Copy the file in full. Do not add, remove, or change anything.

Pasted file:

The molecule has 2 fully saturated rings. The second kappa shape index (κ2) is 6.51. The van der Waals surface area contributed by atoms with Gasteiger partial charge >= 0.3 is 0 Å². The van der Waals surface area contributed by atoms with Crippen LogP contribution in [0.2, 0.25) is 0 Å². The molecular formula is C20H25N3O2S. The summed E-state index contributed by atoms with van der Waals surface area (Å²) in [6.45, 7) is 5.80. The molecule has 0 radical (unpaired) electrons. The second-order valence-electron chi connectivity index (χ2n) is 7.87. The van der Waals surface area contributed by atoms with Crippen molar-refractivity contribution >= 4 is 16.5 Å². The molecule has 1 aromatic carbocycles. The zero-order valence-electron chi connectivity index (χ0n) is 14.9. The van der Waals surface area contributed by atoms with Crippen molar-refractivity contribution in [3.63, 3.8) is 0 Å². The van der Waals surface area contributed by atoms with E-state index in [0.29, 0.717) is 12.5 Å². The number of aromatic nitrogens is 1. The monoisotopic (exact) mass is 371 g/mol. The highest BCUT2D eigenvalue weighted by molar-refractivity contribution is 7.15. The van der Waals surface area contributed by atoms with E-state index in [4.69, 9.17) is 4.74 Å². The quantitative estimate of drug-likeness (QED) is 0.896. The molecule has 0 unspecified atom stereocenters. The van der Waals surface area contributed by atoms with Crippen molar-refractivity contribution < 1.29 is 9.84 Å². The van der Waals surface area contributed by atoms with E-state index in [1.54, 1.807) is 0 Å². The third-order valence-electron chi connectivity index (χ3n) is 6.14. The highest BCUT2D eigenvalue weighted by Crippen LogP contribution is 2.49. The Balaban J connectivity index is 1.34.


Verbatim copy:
The molecule has 2 fully saturated rings. The second kappa shape index (κ2) is 6.51. The van der Waals surface area contributed by atoms with Gasteiger partial charge >= 0.3 is 0 Å². The van der Waals surface area contributed by atoms with Crippen LogP contribution in [0.2, 0.25) is 0 Å². The molecular formula is C20H25N3O2S. The summed E-state index contributed by atoms with van der Waals surface area (Å²) in [6.45, 7) is 5.80. The molecule has 0 radical (unpaired) electrons. The second-order valence-electron chi connectivity index (χ2n) is 7.87. The van der Waals surface area contributed by atoms with Crippen molar-refractivity contribution >= 4 is 16.5 Å². The molecule has 1 aromatic carbocycles. The zero-order valence-electron chi connectivity index (χ0n) is 14.9. The van der Waals surface area contributed by atoms with Crippen molar-refractivity contribution in [3.63, 3.8) is 0 Å². The van der Waals surface area contributed by atoms with E-state index in [0.29, 0.717) is 12.5 Å². The number of aromatic nitrogens is 1. The monoisotopic (exact) mass is 371 g/mol. The highest BCUT2D eigenvalue weighted by molar-refractivity contribution is 7.15. The van der Waals surface area contributed by atoms with E-state index in [4.69, 9.17) is 4.74 Å². The quantitative estimate of drug-likeness (QED) is 0.896. The molecule has 0 unspecified atom stereocenters. The van der Waals surface area contributed by atoms with Crippen molar-refractivity contribution < 1.29 is 9.84 Å². The van der Waals surface area contributed by atoms with E-state index in [1.54, 1.807) is 0 Å². The third-order valence-electron chi connectivity index (χ3n) is 6.14. The highest BCUT2D eigenvalue weighted by Crippen LogP contribution is 2.49. The Balaban J connectivity index is 1.34.